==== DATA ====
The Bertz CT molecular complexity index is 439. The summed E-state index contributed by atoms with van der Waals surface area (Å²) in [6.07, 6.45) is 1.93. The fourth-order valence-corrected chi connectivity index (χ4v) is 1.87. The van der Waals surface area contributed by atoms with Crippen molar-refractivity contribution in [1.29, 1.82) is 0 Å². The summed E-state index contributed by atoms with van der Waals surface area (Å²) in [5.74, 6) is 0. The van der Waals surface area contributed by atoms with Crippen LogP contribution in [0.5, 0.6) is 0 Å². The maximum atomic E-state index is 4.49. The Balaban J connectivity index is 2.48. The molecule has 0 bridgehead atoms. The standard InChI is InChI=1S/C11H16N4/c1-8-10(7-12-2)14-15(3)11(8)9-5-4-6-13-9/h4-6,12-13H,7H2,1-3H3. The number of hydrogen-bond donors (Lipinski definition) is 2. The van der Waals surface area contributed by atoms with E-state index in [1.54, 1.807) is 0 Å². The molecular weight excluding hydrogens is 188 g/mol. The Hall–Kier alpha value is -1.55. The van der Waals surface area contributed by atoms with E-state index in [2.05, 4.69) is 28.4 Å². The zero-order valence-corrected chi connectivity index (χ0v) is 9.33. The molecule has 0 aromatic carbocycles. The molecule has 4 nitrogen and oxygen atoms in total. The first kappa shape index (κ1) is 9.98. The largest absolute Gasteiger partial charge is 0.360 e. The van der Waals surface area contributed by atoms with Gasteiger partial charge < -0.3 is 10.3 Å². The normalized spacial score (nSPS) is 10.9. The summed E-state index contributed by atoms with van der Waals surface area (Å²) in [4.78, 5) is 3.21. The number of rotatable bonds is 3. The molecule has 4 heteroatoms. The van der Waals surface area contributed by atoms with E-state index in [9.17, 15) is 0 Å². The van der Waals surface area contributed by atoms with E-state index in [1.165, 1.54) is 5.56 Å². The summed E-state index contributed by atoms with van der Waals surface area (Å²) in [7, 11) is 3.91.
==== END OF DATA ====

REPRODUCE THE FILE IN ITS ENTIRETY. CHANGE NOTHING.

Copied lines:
The Bertz CT molecular complexity index is 439. The summed E-state index contributed by atoms with van der Waals surface area (Å²) in [6.07, 6.45) is 1.93. The fourth-order valence-corrected chi connectivity index (χ4v) is 1.87. The van der Waals surface area contributed by atoms with Crippen molar-refractivity contribution in [1.29, 1.82) is 0 Å². The summed E-state index contributed by atoms with van der Waals surface area (Å²) in [5.74, 6) is 0. The van der Waals surface area contributed by atoms with Crippen LogP contribution in [0.5, 0.6) is 0 Å². The maximum atomic E-state index is 4.49. The Balaban J connectivity index is 2.48. The molecule has 0 bridgehead atoms. The standard InChI is InChI=1S/C11H16N4/c1-8-10(7-12-2)14-15(3)11(8)9-5-4-6-13-9/h4-6,12-13H,7H2,1-3H3. The number of hydrogen-bond donors (Lipinski definition) is 2. The van der Waals surface area contributed by atoms with E-state index in [1.54, 1.807) is 0 Å². The molecular weight excluding hydrogens is 188 g/mol. The Hall–Kier alpha value is -1.55. The van der Waals surface area contributed by atoms with E-state index in [2.05, 4.69) is 28.4 Å². The zero-order valence-corrected chi connectivity index (χ0v) is 9.33. The molecule has 0 aromatic carbocycles. The molecule has 4 nitrogen and oxygen atoms in total. The first kappa shape index (κ1) is 9.98. The largest absolute Gasteiger partial charge is 0.360 e. The van der Waals surface area contributed by atoms with Gasteiger partial charge < -0.3 is 10.3 Å². The normalized spacial score (nSPS) is 10.9. The summed E-state index contributed by atoms with van der Waals surface area (Å²) in [4.78, 5) is 3.21. The number of rotatable bonds is 3. The molecule has 4 heteroatoms. The van der Waals surface area contributed by atoms with E-state index in [9.17, 15) is 0 Å². The van der Waals surface area contributed by atoms with E-state index in [1.165, 1.54) is 5.56 Å². The summed E-state index contributed by atoms with van der Waals surface area (Å²) in [7, 11) is 3.91.